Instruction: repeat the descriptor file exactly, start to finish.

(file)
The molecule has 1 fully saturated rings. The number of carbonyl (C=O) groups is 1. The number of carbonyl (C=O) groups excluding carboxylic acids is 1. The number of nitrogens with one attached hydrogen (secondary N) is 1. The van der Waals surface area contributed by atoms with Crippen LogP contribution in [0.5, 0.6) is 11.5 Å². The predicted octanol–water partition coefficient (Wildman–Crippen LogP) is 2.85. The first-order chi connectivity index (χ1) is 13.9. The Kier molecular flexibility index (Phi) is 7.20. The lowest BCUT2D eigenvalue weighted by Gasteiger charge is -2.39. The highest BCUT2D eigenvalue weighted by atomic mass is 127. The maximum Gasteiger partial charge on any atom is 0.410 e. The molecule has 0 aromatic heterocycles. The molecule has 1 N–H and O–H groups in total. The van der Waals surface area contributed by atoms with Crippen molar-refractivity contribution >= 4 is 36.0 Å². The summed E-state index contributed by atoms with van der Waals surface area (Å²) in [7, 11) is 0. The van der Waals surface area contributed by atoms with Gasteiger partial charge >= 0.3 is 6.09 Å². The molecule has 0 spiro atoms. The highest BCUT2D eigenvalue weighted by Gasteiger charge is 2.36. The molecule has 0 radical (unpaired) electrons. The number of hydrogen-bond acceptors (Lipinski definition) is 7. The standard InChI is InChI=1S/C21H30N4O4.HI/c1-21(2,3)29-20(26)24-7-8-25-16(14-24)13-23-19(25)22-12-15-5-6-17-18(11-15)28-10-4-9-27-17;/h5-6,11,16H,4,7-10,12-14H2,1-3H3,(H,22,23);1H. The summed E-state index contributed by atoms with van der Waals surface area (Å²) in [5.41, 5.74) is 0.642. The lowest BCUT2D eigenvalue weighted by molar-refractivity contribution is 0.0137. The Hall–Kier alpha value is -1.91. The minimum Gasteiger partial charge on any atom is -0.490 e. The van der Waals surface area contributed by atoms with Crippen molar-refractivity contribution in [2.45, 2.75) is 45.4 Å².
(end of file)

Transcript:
The molecule has 1 fully saturated rings. The number of carbonyl (C=O) groups is 1. The number of carbonyl (C=O) groups excluding carboxylic acids is 1. The number of nitrogens with one attached hydrogen (secondary N) is 1. The van der Waals surface area contributed by atoms with Crippen LogP contribution in [0.5, 0.6) is 11.5 Å². The predicted octanol–water partition coefficient (Wildman–Crippen LogP) is 2.85. The first-order chi connectivity index (χ1) is 13.9. The Kier molecular flexibility index (Phi) is 7.20. The lowest BCUT2D eigenvalue weighted by Gasteiger charge is -2.39. The highest BCUT2D eigenvalue weighted by atomic mass is 127. The maximum Gasteiger partial charge on any atom is 0.410 e. The molecule has 0 aromatic heterocycles. The molecule has 1 N–H and O–H groups in total. The van der Waals surface area contributed by atoms with Crippen molar-refractivity contribution >= 4 is 36.0 Å². The summed E-state index contributed by atoms with van der Waals surface area (Å²) in [7, 11) is 0. The van der Waals surface area contributed by atoms with Gasteiger partial charge >= 0.3 is 6.09 Å². The molecule has 0 spiro atoms. The highest BCUT2D eigenvalue weighted by Gasteiger charge is 2.36. The molecule has 0 radical (unpaired) electrons. The number of hydrogen-bond acceptors (Lipinski definition) is 7. The standard InChI is InChI=1S/C21H30N4O4.HI/c1-21(2,3)29-20(26)24-7-8-25-16(14-24)13-23-19(25)22-12-15-5-6-17-18(11-15)28-10-4-9-27-17;/h5-6,11,16H,4,7-10,12-14H2,1-3H3,(H,22,23);1H. The summed E-state index contributed by atoms with van der Waals surface area (Å²) in [5.41, 5.74) is 0.642. The lowest BCUT2D eigenvalue weighted by molar-refractivity contribution is 0.0137. The Hall–Kier alpha value is -1.91. The minimum Gasteiger partial charge on any atom is -0.490 e. The van der Waals surface area contributed by atoms with Crippen molar-refractivity contribution in [2.45, 2.75) is 45.4 Å².